154 days of COVID-19 lockdown in Zimbabwe, the Ministry of Health and Child Care reported that, as at 30 August 2020, the total number of COVID-19 cases increased to 6 412 confirmed cases after 6 new cases tested positive, all are local transmission cases. With 602 tests done today the positivity rate was at 1%. We hope that the positivity rate goes downwards whilst testing is expanded to ensure a strong and accurate picture of the pandemic is presented. Active cases are reported to have gone up to 1 155. A cumulative total of 5 061 recoveries have been recorded to date. We are glad to note that in the past 24 hours, no death has been reported. The death toll therefore remains at 196.
The majority of reports received today from our grassroots champions and networks, indicate that a huge number of congregants physically attended to their respective churches of worship. The reports continue to reveal that although congregants are adhering to the mandatory requirement for face masks, there is a general lack of compliance with safety protocols such as physical distancing and use of sanitizers. We therefore urge church leaders to safeguard their congregants by ensuring strict compliance with the containment laws and public health guidelines.
Critical Emerging Issues
Protecting and supporting adolescent girls
Our networks in different grassroots networks continue to raise distress over the increasing rate of violence against women and girls, and the need to protect adolescent girls. Noting the high probability of adolescent girls’ exposure to sexual exploitation, and child marriages during the COVID-19 pandemic. In mitigating these risks, and developing early warning systems, we recommend the following:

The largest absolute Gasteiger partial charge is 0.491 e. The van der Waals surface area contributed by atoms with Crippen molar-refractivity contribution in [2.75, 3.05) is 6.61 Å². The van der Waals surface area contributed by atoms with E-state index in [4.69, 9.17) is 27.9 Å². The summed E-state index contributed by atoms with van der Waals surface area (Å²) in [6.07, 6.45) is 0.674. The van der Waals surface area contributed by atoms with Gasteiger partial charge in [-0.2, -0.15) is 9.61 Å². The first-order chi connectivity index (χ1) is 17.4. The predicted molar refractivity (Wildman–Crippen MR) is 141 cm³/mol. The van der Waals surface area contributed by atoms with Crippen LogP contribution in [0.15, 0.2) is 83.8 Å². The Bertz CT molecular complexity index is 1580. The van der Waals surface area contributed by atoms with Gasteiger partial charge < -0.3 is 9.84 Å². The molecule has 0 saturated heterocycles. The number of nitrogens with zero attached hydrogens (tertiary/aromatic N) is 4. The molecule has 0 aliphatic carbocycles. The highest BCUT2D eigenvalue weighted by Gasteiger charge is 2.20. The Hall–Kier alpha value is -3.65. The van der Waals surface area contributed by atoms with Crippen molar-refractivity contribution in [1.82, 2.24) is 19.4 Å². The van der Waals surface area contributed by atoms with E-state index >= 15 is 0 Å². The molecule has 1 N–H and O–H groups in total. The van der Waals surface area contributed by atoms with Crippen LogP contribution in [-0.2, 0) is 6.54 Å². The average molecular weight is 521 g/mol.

Government agencies, Ministry of Health and Child Care, the Zimbabwe Republic Police Victim Friendly Unit (VFU), Social Welfare Department, and civil society organisations to prioritise awareness raising and support services on protecting adolescent girls.
Government to create and facilitate stronger solid community base for the welfare and protection of children, particularly adolescent girls, during emergency situations and recovery planning.
Stigma and discrimination
Reports from our networks reveal an increase in social stigma and discriminatory behaviours against people diagnosed with COVID-19 and those perceived to have been in contact with the virus, including health care personnel. We note that such stigma may undermine social cohesion and drive people to hide the illness in order to avoid discrimination. This may result in the disease likely spreading as people fail to seek immediate medical attention.
We therefore recommend that stakeholders, community leaders and Government, intensify efforts in meaningfully engaging at the community level, with citizens, including people who have recovered from COVID-19, with their consent, to lead in increasing awareness and reducing stigma and discrimination.
Source: Women’s Coalition of Zimbabwe (WCoZ)